you have? Like fatigue, digestive problems,gas, bloating, sugar cravings, these things could also alert you toward a yeast infection.Be particularly careful there. I hope this answers your question. There are a lot more questions and a lot moreanswers you'll find on my YouTube channel, so be sure to have a look. And if the questionis not there, go to candidacrusher and ask me the question and I'll be sure to reply.And please subscribe to my Candida Crusher YouTube channel. And furthermore, if you reallywant to know about the female yeast infection, do my online survey at yeastinfection that will give you some good pointers as well.
I hope that answers your question. Thank you.
Examination of Vaginal Wet Preps
music It's a typical day. A patient has noticedsome itching, or maybe an unpleasant vaginal odor. During her exam, the ian willcheck vaginal pH, examine any discharge that's present, and collect a sample. Then, it'son to the microscope. music This is where you'll gather more specificinformationabout what's causing those vaginal symptoms. We'll show you how to prepare andexamine vaginal wet preps and how to do a whiff test. The results, combined with the patient's vaginal pH test, will aid in the diagnosis.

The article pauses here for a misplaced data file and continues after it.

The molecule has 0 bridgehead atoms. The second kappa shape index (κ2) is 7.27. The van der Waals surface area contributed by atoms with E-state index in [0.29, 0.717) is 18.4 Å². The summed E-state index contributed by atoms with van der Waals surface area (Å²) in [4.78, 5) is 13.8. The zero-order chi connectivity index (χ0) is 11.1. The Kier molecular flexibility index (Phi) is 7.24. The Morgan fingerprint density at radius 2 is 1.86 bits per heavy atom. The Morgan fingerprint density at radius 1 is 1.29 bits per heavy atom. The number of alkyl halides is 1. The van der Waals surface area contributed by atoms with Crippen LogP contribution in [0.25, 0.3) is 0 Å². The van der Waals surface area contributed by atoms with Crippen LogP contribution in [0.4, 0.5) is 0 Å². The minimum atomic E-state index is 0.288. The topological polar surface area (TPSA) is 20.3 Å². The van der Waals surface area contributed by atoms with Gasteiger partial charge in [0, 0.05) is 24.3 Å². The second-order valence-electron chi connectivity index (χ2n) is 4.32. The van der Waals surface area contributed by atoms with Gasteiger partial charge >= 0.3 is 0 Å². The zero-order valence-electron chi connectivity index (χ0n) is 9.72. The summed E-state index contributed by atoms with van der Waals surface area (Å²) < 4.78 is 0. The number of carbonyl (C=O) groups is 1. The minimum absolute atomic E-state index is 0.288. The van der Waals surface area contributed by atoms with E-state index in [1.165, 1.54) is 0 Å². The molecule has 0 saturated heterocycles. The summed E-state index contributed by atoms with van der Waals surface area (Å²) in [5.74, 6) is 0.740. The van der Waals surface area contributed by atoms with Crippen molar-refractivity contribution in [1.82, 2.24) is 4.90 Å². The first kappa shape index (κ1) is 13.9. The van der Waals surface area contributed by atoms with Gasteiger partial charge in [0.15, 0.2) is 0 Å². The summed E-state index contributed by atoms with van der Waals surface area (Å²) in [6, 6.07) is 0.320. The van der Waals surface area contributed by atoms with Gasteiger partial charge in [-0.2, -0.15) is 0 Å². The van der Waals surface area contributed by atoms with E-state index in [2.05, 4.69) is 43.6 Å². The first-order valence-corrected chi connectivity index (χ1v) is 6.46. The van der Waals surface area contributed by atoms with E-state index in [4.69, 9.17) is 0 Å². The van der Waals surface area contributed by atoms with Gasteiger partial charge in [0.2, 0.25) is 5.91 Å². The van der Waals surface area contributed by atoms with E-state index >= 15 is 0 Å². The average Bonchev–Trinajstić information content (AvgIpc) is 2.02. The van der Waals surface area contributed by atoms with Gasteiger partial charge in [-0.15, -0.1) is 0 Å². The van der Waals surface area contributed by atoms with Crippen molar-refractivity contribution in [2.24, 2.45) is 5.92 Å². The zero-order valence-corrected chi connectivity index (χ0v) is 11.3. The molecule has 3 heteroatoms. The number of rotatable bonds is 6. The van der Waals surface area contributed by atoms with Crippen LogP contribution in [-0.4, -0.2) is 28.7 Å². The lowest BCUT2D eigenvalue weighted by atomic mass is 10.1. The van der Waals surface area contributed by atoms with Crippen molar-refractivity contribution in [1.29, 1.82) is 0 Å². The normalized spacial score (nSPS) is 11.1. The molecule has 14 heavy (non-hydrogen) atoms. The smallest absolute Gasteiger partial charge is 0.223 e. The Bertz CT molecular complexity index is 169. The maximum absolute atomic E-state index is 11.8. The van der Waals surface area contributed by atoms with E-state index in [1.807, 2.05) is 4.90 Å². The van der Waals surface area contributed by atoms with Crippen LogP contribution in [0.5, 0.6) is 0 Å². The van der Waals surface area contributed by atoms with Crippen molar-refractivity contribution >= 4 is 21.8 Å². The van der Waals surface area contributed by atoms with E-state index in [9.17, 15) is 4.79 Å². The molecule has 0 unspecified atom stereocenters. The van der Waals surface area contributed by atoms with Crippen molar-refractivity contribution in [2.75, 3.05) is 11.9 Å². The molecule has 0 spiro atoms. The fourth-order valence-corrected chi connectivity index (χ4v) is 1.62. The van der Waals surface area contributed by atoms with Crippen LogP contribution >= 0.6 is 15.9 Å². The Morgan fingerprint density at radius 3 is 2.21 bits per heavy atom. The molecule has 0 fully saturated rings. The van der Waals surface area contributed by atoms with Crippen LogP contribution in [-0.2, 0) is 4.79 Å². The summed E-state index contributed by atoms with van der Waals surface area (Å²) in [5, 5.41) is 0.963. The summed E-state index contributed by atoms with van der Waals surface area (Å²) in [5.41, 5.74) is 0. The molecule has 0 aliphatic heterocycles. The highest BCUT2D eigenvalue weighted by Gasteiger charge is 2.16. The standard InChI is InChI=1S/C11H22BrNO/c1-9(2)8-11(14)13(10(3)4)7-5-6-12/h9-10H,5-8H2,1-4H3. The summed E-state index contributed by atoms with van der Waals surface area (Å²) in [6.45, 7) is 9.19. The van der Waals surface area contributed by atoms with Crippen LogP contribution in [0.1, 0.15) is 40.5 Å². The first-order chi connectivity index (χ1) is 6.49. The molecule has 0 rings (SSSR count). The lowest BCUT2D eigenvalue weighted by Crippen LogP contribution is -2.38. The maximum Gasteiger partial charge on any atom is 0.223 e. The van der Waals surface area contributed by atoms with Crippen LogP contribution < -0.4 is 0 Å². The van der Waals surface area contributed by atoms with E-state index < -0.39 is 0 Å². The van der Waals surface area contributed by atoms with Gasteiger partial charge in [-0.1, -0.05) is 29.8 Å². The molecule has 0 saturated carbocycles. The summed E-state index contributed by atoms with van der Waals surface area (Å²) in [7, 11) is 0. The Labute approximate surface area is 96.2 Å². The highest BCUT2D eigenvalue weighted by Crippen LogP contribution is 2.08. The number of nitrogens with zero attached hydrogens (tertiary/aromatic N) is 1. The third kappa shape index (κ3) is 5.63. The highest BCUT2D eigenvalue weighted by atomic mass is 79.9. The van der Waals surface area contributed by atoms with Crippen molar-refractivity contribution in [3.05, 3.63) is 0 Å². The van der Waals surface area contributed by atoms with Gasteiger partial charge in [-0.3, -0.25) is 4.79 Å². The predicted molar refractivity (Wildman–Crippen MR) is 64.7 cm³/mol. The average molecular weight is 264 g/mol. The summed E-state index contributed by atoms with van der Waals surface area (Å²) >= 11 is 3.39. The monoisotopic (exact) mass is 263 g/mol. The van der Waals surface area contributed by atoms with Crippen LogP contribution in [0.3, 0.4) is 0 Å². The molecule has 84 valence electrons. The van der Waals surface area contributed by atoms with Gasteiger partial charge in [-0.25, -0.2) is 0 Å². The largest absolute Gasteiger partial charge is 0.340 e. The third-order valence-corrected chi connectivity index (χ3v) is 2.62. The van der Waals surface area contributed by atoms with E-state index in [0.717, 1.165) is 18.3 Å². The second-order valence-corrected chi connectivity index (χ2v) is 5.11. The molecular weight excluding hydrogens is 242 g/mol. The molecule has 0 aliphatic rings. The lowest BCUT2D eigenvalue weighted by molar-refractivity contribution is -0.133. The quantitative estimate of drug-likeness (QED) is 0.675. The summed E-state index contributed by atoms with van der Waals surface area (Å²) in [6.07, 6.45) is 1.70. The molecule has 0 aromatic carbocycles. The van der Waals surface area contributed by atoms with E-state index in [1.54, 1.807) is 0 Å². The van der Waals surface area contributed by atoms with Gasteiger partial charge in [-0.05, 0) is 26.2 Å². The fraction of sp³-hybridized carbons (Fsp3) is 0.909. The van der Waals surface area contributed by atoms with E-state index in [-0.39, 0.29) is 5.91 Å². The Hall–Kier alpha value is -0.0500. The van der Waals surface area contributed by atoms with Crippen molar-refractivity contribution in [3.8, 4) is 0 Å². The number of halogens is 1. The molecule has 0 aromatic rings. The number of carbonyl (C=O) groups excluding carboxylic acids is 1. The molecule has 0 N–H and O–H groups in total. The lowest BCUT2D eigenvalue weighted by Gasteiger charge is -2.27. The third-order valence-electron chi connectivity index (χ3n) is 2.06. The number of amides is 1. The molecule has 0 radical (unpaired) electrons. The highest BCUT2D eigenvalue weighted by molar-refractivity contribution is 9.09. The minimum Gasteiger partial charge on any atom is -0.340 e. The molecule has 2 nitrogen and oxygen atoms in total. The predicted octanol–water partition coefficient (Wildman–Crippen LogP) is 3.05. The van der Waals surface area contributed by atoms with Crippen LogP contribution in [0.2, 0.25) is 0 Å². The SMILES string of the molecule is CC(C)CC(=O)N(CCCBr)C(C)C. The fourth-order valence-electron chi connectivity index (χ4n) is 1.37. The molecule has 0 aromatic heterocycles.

Under the microscope, you'll be looking for trichomonads, yeast, and the clue cells associated with bacterial vaginosis. We'll show you how to recognize them. music First, the microscope itself: This is a compoundlight microscope. It has several objective lenses on a rotating mount. For our purpose,one of these has to be a 10x low power objective, and one has to be a 40x for greater magnification.This flat part, under the objectives, is the stage. Under the stage is the condenser. Belowthat, at the base of the microscope, is the light source. There are two knobs that controlfocus; one for coarse adjustment and one for